ing down to a Pittsburgh comedy
club, promising the owner that if
he could perform he would fill the
club with his friends. The owner
agreed. Miller's friends showed
up, purchased a lot of drinks and
subsequently bought a young
Mmilr annthrhance tn rfnrm

e
wealthy. You get visibility.
Strangers toss kudos your way.
You get credibility in the busi-
ness. All those good things.
"But then there are the mi-
nuses. I think everybody be-
comes an asshole for awhile
when they first get famous, and,
yes, I would include myself in
that everybody. I don't think
there's any book written on how
not to become a bit of an asshole
for awhile. You go through this
period where you look for fame,
and that makes you a little self-
absorbed. And then after awhile
you see that fame is such a minor
blip on your life sonar. It's noth-
ing to keep your antennae up for.
It's a freak show. It's a bit of a
lucky draw. So you become less
self-absorbed.
"I think when it first happens
you become so scared that you
begin to really monitor it all.
You watch your life instead of
living it - kind of one step re-
moved from your own life be-
cause you can't believe your
good fortune."
Miller's current events savvy
and biting political satire pro-
vided the only consistency, and
quite often the only humor within
the ever-changing SNL aura of
the late '80s. When the original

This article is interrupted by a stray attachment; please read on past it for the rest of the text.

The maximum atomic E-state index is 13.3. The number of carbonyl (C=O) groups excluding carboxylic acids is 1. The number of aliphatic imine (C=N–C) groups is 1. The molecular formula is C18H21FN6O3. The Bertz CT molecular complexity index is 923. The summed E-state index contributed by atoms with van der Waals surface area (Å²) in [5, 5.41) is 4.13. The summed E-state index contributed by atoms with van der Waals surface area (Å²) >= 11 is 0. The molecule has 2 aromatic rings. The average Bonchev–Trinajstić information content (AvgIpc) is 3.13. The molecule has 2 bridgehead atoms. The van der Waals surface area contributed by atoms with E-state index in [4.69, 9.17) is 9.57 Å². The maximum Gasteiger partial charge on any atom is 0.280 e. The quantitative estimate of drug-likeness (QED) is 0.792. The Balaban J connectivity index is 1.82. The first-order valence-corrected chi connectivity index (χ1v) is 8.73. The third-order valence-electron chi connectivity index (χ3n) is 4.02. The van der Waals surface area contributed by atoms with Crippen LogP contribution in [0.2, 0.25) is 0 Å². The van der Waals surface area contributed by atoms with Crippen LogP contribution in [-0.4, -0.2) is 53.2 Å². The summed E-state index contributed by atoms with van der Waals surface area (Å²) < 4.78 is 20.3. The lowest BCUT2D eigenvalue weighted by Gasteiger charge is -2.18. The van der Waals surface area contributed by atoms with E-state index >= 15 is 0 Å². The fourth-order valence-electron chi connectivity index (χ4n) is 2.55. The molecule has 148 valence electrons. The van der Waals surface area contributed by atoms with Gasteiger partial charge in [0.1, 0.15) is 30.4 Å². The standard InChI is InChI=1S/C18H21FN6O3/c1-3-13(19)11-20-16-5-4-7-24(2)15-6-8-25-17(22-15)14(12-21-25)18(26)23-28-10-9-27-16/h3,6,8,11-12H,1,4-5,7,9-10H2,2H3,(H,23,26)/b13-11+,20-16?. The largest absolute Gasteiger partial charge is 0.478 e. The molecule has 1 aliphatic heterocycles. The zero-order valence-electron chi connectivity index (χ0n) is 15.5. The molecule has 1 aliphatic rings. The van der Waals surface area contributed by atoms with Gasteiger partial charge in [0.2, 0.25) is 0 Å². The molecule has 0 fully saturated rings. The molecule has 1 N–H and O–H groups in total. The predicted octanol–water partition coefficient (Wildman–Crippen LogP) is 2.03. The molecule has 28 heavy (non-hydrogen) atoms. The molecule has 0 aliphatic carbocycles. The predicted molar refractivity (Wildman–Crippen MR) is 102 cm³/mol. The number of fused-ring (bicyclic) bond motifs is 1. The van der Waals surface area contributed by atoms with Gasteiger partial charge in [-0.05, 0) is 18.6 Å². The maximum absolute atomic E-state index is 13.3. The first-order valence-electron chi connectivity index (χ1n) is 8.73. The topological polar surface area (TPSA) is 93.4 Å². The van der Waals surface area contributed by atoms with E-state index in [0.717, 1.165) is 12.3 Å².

"I amoutta here" got out of there,
he left a lot of disappointed fans
in his wake. But Miller has no
regrets.
"'Saturday Night Live' is a
little like college. You stay a
little too long and you start to
feel like a nerd.
"I look at the show now, I
watched it the other night for the
first time in a pretty long time,
and it's not even the same show
I was on. I can't really judge
Kevin Nealon (the one-liner
lover who took over Weekend
Update when Miller left) because
I don't really watch it too much.
What I saw the other night was
troubled.
"I saw Kevin when he first
took over to ask him what it was
like, what he thought of follow-
ing me. He said he wasn't fol-
lowing me, he was following
Chevy Chase, so I don't think
Kevin thought much of the way
I did it."
On that opinion, Nealon
would certainly be at odds with a
majority of SNL viewers / Den-
nis Weekend Update groupies.
Nevertheless, Miller's most de-
vout fans were unable to ban
together to boost the ratings of
The Dennis Miller Show. Last-
ing for six months in that much
talked about battle ground of late
night television, Miller's stand-
up proved sardonic as ever, but
his interviews fell flat as the
comedian's sarcastic, disinter-

ested nature faced off against his
Hollywood-type guests. It
quickly became clear that there
was space for only one man at
Miller's desk. And one man does
not an interview show make.
Miller doesn't see it that way.
"I'm the wrong person to ask
about my show," he says, "I loved
it. It was fun. I thought it was the
het nf the talk shows .Bnt T'm